Tip: If you’re driving here, make sure you do not have “Avoid tolls” turned on in your GPS. We made that mistake on our way from La Fortuna to Manuel Antonio, and were taken on a wild route, with incredibly steep inclines and massive potholes. On the way back up to San Jose, we realized our error and found out that there was an incredibly well-maintained and flat highway we could’ve taken instead for just a few dollars toll. 


Check into your hotel in Manuel Antonio and, if you’re hungry, head to El Avion for lunch. The restaurant is so-named because it was actually built around an old 1954 C-123 Fairchild cargo plane, which now boasts a bar and restaurant inside of it.

Word of warning—this definitely is a more touristy experience—and thus, is pricier than other restaurants in the area. However, we really enjoyed our time there—between the beautiful views of the ocean and the jungle (there’s a good chance you’ll see monkeys and iguanas during your time there), the solid food, strong drinks, and quirky plane element, it’s definitely one of the most unique restaurants we’ve been to. 

Woman holding a cocktail in front of the C-123 Fairchild cargo plane at El Avion in Manuel Antonio, Costa Rica

Beach Time

Spend the rest of your day enjoying some of the incredible beaches in Manuel Antonio.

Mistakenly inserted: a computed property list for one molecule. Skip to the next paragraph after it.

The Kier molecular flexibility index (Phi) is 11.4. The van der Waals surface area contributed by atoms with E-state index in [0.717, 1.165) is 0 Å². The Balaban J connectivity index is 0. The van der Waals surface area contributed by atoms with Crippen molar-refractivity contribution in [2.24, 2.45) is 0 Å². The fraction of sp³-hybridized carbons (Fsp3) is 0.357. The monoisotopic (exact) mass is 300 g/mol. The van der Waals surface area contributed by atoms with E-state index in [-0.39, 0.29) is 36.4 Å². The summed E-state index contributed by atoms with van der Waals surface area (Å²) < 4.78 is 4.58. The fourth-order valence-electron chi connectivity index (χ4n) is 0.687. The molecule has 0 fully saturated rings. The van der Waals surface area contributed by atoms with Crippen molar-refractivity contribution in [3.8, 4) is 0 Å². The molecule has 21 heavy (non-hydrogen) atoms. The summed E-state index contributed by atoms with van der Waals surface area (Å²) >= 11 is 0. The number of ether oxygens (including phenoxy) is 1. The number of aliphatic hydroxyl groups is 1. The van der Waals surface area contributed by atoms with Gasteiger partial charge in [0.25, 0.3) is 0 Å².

Aerial view of Playa Espadilla at golden hour in Manuel Antonio, Costa Rica

For example, Playa Espadilla is the most popular beach in town and offers a variety of activities to enjoy, from surfing lessons, banana boats, and parasailing. Be sure to stay for sunset—this beach arguably has the most stunning sunset we’ve ever seen and we’ve seen a LOT of ‘em!  


Grab dinner at Emilio’s Cafe, which offers an eclectic mix of Costa Rican and Mediterranean food in a welcoming environment. It also happens to be an incredible place to watch the sunset if you get hungry on the earlier side, but if you’re visiting after dark, you can still enjoy the noises of the tropical birds and monkeys in the jungle around you.  

Sunset over a rock at Playa Espadilla in Manuel Antonio, Costa Rica

Where to stay in Manuel Antonio:


  • Selina Manuel Antonio: If I were a budget traveler in Manuel Antonio, Selina would definitely be my top pick. The property is clean and there’s tons of perks to staying here, from three pools and multiple onsite bar areas to free activities, like salsa lessons. The location is convenient, located right in front of a bus stop and across the street from El Avion and the beach is about a 20 minute walk down the road.
  • Casa Huéspedes Pura Vida: This guest house offers cabanas or room options, both of which are spacious, bright, and clean. The property is tucked a bit further away from town in the jungle—it’s a magical experience to wake up to the sound of the wildlife around you! 
Monkey in Manuel Antonio National Park in Manuel Antonio, Costa Rica


  • La Posada Jungle Hotel: This hotel is basically as close as you can possibly get to the National Park—not only is its location convenient, but there’s also a good chance you’ll get to watch monkeys play in the treetops above you as you relax in your pool. Plus, you’re just a short walk from the beach and you’ll get to enjoy some nice perks, like free breakfast!